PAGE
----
Re: It's time to talk about Free Software
Wichert Akkerman <firstname.lastname@example.org> writes:
> Previously Joseph Carter wrote:
> > I think it's time to abandon the Open Source, Eric can HAVE it. We need
> > to wake up those of the community that have a clue and dig in for what's
> > going to be a very long night.
> I don't agree: as long as Eric does not own the Open Source-trademark we
> can do some damage-control.
I would contend that we can also do damage control without keeping the
Open Source trademark. Namely, by publically declaring "Open Source
software is not necessarily free software, some examples are ...; we
dispute strongly the claim that OSS gains the same advantages of free
software - OSS success stories should be scrutinized carefully, to see
if the success is really a matter of the software in question being
free, not merely Open Source."
Or something like that.
However, what can we do by holding onto the trademark? Veto ESR's
judgement about what qualifies as Open Source, thus starting a huge
flamewar in which it appears that SPI is out to get ESR and the whole
Open Source movement? Villify Debian in the eyes of the suits which
ESR has courted? Even worse, convince business-people that their
worst fears about free software are true - that free licenses breed
dissent and balkanization? I remember when MS execs were asked for
comment on Netscape releasing Mozilla as free software one notorious
quote ran along the lines: "I don't see why they're destroying their
product in this manner. In a year or two there will be dozens of
competing, incompatible versions of Navigator out there - it'll be a
complete mess and will be easy for internet explorer to move in and
clean up." This view probably does not stop at Redmond city limits;
suits are predisposed to see freeing their software as the first step
on the road to chaos (in which there is no consistent profit), and we
don't really want to encourage that view.
What we would really like - that ESR's writings which tout (sp?) the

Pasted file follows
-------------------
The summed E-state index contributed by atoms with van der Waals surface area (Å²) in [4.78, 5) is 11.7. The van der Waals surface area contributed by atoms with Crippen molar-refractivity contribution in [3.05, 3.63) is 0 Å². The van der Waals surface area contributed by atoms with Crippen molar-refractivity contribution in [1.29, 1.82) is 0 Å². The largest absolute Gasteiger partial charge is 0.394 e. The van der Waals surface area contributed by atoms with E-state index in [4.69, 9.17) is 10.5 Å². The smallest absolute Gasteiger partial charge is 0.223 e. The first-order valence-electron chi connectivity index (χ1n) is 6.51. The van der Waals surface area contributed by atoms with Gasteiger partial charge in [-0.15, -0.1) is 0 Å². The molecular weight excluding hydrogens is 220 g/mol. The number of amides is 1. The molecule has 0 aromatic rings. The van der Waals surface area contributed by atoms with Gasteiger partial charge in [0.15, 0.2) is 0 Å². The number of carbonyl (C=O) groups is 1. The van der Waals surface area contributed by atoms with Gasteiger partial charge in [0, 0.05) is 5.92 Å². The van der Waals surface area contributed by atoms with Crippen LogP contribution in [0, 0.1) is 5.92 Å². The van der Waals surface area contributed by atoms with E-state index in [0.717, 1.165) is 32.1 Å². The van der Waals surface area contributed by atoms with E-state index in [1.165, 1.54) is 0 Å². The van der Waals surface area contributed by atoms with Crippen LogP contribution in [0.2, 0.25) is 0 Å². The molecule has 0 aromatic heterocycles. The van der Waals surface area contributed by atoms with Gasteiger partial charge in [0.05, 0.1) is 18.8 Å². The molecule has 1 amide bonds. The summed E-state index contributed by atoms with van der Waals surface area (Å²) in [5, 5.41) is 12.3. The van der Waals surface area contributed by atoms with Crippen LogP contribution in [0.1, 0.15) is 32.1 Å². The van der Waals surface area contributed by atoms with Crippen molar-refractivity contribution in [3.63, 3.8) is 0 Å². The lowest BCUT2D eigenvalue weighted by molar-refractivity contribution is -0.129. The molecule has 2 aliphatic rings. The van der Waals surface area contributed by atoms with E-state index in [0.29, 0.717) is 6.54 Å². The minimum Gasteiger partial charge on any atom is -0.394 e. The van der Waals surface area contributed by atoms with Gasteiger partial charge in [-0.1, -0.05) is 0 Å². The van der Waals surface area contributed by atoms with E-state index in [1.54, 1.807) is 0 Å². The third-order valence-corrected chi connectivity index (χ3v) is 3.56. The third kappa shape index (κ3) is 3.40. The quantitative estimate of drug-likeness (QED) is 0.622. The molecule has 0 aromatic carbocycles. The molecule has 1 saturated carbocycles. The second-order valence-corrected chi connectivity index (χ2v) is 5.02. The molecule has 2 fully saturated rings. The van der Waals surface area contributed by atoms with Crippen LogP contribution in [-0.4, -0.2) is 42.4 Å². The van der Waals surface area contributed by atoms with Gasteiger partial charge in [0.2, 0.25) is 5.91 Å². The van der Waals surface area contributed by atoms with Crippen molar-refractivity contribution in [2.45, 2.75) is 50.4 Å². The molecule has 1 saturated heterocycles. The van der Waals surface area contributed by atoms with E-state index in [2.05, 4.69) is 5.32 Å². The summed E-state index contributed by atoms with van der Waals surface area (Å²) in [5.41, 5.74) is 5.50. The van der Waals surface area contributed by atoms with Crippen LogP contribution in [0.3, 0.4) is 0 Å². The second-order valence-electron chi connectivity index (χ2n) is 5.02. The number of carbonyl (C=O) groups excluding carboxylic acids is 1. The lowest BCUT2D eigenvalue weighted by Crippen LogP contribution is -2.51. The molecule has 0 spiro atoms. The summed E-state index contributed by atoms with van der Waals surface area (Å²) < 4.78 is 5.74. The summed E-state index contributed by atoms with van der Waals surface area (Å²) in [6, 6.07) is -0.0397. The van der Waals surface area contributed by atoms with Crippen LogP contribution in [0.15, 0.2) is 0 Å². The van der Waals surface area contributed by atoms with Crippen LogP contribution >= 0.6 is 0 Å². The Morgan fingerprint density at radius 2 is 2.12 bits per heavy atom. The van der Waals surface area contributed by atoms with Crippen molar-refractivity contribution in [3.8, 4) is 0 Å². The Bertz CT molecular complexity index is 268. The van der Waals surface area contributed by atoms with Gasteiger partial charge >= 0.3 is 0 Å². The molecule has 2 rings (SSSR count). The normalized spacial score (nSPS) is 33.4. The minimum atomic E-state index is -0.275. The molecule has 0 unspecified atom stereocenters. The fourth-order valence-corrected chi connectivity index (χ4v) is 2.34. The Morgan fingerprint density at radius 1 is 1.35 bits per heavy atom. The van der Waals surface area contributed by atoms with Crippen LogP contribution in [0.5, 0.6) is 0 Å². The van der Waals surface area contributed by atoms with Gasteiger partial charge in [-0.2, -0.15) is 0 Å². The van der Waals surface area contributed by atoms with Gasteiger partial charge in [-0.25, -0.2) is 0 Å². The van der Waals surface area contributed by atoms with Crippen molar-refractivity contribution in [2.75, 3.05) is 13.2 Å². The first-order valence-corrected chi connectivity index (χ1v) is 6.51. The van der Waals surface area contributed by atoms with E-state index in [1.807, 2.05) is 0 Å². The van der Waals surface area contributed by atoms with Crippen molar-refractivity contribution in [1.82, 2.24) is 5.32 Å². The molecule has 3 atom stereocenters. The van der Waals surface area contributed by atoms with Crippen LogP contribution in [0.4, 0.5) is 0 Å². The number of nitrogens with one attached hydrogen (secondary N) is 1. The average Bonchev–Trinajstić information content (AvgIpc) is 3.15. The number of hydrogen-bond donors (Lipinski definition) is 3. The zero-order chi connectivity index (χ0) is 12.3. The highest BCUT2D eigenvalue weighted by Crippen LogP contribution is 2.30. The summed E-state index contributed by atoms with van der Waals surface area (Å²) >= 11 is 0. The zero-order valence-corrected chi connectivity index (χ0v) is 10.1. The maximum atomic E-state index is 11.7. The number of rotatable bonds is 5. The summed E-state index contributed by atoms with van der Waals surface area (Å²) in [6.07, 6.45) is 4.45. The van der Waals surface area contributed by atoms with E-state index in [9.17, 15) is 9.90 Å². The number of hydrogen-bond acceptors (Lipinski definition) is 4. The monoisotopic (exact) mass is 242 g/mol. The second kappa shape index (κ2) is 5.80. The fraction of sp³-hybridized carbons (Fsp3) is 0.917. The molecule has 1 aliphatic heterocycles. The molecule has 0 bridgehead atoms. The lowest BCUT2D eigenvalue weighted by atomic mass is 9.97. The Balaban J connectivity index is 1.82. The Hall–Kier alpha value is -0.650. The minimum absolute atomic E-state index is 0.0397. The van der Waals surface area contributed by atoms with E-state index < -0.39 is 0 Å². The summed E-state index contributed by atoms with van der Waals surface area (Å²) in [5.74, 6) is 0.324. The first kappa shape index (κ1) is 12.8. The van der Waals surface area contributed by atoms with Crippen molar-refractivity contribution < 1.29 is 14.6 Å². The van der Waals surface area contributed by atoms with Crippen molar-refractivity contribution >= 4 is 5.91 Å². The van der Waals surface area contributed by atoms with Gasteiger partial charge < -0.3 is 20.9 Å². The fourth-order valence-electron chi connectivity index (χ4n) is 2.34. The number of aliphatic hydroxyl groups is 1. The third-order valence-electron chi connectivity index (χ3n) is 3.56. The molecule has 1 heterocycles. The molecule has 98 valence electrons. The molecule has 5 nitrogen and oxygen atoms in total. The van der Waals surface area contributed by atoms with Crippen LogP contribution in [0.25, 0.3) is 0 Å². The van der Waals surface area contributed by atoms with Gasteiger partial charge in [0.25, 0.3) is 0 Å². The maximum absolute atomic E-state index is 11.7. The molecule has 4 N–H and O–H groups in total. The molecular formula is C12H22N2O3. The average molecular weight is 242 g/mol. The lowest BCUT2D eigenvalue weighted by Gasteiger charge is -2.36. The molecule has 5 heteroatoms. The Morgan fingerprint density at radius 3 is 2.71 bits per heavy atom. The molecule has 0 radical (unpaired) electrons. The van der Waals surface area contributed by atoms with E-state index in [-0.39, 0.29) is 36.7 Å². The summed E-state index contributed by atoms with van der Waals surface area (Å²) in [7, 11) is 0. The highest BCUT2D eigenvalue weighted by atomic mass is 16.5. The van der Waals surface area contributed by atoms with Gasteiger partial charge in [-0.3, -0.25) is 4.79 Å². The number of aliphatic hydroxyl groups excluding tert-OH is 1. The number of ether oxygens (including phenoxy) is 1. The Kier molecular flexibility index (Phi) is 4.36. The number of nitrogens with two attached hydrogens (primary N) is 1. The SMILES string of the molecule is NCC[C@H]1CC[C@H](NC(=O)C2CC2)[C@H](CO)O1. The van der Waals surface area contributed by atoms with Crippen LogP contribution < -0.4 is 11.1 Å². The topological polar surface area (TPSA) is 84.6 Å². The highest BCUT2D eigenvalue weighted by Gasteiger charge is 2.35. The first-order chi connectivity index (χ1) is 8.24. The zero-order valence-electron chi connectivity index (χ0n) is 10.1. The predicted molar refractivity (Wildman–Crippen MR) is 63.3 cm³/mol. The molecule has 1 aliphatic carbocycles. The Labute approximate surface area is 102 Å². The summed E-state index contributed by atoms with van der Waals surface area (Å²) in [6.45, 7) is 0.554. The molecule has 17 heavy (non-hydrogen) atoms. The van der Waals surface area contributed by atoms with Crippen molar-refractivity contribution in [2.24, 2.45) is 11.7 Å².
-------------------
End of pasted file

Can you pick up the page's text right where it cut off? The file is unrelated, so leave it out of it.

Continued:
benefits of Open Source software be reworked to explicitly tout the
benefits of free software - is not something we can make happen by
controlling the Open Source trademark; certainly this will never
happen if we use our control of what ESR has reason to consider his
(under the property model described in "Homesteading the Noosphere")
in such a way as to make him look foolish. (say, by denying Open
Source certification to some license ESR has approved)
In short, yes, it is likely that if we give up control of the Open
Source trademark it will be abused by people who want to gain the
benefits of the labeling without really taking the scary step of
freeing their software. However, I don't want to deal with it. If we
retain control of the mark, then we will eventually be confronted with
a choice: either bless (contrary to, I believe, the ideals of many
folks here) software that's non-free as Open Source, or overrule ESR
and company. Neither action is one I'd like to see SPI take.
I propose we give up the mark with a public statement something like
"SPI's mission is to serve various free software [link to RMS's
explanation of the term] projects by doing all of the legal things
that the actual project members no longer wish to do. For some time
now, SPI has held the trademark to the term Open Source, allowing ESR
of the Open Source Initiative (OSI) to administer it, under the
assumption that Open Source was simply another name for free software.
However, it has become apparent that while all free software is Open
Source, not all software which has been or is likely to be awarded
Open Source certification by OSI is free [again link to RMS's
definition?]. Therefore, it is the opinion of SPI that OSI is no
longer a free software project. Rather than cause the factious
confusion that would ensue if SPI were to simply revoke ESR's right to
administer the trademark, SPI has decided to transfer ownership of the
Open Source trademark to OSI. SPI would like to thank ESR and all the
present and former members of OSI who have made the Open Source
trademark something of value to the business community and have
thereby helped to image the image of free software as well. However,
we feel that we cannot be a party to promoting software which, while
it may be granted Open Source certification, is not free."
I suggest links to RMS's definition rather than the DFSG because in
this statement I feel that the "why" of free software (that is, why
the DFSG are written the way they are) is more important than the
"what" (that is, the DFSG or other similar laundry lists).
Perhaps preface this statement with something that says "below, when
we say free software, we refer not to monetary cost but to the freedom
of the end user" or some such explanation, for those who get the
announcement via media which do not support hyperlinks.